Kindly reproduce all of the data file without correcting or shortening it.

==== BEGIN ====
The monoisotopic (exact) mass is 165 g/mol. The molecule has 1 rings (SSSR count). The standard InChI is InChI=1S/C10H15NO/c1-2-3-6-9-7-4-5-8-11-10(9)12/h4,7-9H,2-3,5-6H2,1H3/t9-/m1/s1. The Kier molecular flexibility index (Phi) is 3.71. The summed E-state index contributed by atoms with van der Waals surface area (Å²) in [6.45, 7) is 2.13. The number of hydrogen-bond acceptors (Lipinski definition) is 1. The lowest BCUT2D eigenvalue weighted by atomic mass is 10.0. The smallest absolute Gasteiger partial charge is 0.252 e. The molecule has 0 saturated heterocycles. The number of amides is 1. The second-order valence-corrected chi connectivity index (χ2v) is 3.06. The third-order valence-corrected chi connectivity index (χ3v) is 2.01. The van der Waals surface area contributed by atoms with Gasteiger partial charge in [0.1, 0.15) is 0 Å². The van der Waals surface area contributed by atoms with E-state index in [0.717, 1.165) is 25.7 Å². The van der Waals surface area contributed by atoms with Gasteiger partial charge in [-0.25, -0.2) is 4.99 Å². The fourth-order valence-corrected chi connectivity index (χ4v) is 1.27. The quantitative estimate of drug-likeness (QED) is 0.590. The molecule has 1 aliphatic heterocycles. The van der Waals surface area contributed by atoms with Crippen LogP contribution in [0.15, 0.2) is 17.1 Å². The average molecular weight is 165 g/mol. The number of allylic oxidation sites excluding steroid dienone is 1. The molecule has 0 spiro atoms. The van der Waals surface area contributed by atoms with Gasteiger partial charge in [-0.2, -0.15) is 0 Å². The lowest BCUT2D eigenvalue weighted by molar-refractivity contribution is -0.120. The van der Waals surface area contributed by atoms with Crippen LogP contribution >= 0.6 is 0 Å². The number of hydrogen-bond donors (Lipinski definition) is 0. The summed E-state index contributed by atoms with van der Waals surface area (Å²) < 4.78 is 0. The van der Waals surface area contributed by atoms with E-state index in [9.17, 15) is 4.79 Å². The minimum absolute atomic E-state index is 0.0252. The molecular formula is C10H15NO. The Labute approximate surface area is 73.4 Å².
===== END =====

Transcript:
The monoisotopic (exact) mass is 165 g/mol. The molecule has 1 rings (SSSR count). The standard InChI is InChI=1S/C10H15NO/c1-2-3-6-9-7-4-5-8-11-10(9)12/h4,7-9H,2-3,5-6H2,1H3/t9-/m1/s1. The Kier molecular flexibility index (Phi) is 3.71. The summed E-state index contributed by atoms with van der Waals surface area (Å²) in [6.45, 7) is 2.13. The number of hydrogen-bond acceptors (Lipinski definition) is 1. The lowest BCUT2D eigenvalue weighted by atomic mass is 10.0. The smallest absolute Gasteiger partial charge is 0.252 e. The molecule has 0 saturated heterocycles. The number of amides is 1. The second-order valence-corrected chi connectivity index (χ2v) is 3.06. The third-order valence-corrected chi connectivity index (χ3v) is 2.01. The van der Waals surface area contributed by atoms with Gasteiger partial charge in [0.1, 0.15) is 0 Å². The van der Waals surface area contributed by atoms with E-state index in [0.717, 1.165) is 25.7 Å². The van der Waals surface area contributed by atoms with Gasteiger partial charge in [-0.25, -0.2) is 4.99 Å². The fourth-order valence-corrected chi connectivity index (χ4v) is 1.27. The quantitative estimate of drug-likeness (QED) is 0.590. The molecule has 1 aliphatic heterocycles. The van der Waals surface area contributed by atoms with Crippen LogP contribution in [0.15, 0.2) is 17.1 Å². The average molecular weight is 165 g/mol. The number of allylic oxidation sites excluding steroid dienone is 1. The molecule has 0 spiro atoms. The van der Waals surface area contributed by atoms with Gasteiger partial charge in [-0.2, -0.15) is 0 Å². The lowest BCUT2D eigenvalue weighted by molar-refractivity contribution is -0.120. The van der Waals surface area contributed by atoms with Crippen LogP contribution >= 0.6 is 0 Å². The number of hydrogen-bond donors (Lipinski definition) is 0. The summed E-state index contributed by atoms with van der Waals surface area (Å²) < 4.78 is 0. The van der Waals surface area contributed by atoms with E-state index in [9.17, 15) is 4.79 Å². The minimum absolute atomic E-state index is 0.0252. The molecular formula is C10H15NO. The Labute approximate surface area is 73.4 Å².